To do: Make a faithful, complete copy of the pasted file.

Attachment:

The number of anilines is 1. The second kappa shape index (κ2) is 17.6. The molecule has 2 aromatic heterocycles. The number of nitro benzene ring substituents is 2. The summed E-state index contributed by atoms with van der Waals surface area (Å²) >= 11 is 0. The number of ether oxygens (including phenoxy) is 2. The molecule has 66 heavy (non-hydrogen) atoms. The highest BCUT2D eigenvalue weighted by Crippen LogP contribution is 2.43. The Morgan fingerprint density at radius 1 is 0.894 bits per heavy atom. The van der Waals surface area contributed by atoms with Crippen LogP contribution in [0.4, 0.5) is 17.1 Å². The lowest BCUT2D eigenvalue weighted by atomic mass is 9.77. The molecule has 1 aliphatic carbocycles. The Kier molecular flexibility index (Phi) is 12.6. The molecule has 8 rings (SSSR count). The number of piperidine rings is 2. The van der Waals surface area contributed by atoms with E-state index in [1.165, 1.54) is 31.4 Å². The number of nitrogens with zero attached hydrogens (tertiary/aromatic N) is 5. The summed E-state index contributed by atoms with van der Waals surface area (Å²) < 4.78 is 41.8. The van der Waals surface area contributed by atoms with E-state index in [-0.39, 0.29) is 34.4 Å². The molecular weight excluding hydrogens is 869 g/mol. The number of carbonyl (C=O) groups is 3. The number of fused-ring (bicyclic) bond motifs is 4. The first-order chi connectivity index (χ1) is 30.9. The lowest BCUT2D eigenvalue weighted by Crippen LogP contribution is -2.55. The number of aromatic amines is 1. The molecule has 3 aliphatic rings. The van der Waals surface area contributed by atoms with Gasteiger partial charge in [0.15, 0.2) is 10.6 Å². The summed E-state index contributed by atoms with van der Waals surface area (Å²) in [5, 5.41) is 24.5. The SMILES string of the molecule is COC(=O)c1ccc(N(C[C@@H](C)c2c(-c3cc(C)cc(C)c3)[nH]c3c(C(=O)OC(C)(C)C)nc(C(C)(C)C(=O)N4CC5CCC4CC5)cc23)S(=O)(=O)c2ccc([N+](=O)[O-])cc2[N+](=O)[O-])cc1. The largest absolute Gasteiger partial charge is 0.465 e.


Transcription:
The number of anilines is 1. The second kappa shape index (κ2) is 17.6. The molecule has 2 aromatic heterocycles. The number of nitro benzene ring substituents is 2. The summed E-state index contributed by atoms with van der Waals surface area (Å²) >= 11 is 0. The number of ether oxygens (including phenoxy) is 2. The molecule has 66 heavy (non-hydrogen) atoms. The highest BCUT2D eigenvalue weighted by Crippen LogP contribution is 2.43. The Morgan fingerprint density at radius 1 is 0.894 bits per heavy atom. The van der Waals surface area contributed by atoms with Crippen LogP contribution in [0.4, 0.5) is 17.1 Å². The lowest BCUT2D eigenvalue weighted by atomic mass is 9.77. The molecule has 1 aliphatic carbocycles. The Kier molecular flexibility index (Phi) is 12.6. The molecule has 8 rings (SSSR count). The number of piperidine rings is 2. The van der Waals surface area contributed by atoms with E-state index in [1.165, 1.54) is 31.4 Å². The number of nitrogens with zero attached hydrogens (tertiary/aromatic N) is 5. The summed E-state index contributed by atoms with van der Waals surface area (Å²) < 4.78 is 41.8. The van der Waals surface area contributed by atoms with E-state index in [-0.39, 0.29) is 34.4 Å². The molecular weight excluding hydrogens is 869 g/mol. The number of carbonyl (C=O) groups is 3. The number of fused-ring (bicyclic) bond motifs is 4. The first-order chi connectivity index (χ1) is 30.9. The lowest BCUT2D eigenvalue weighted by Crippen LogP contribution is -2.55. The number of aromatic amines is 1. The molecule has 3 aliphatic rings. The van der Waals surface area contributed by atoms with Gasteiger partial charge in [0.15, 0.2) is 10.6 Å². The summed E-state index contributed by atoms with van der Waals surface area (Å²) in [5, 5.41) is 24.5. The SMILES string of the molecule is COC(=O)c1ccc(N(C[C@@H](C)c2c(-c3cc(C)cc(C)c3)[nH]c3c(C(=O)OC(C)(C)C)nc(C(C)(C)C(=O)N4CC5CCC4CC5)cc23)S(=O)(=O)c2ccc([N+](=O)[O-])cc2[N+](=O)[O-])cc1. The largest absolute Gasteiger partial charge is 0.465 e.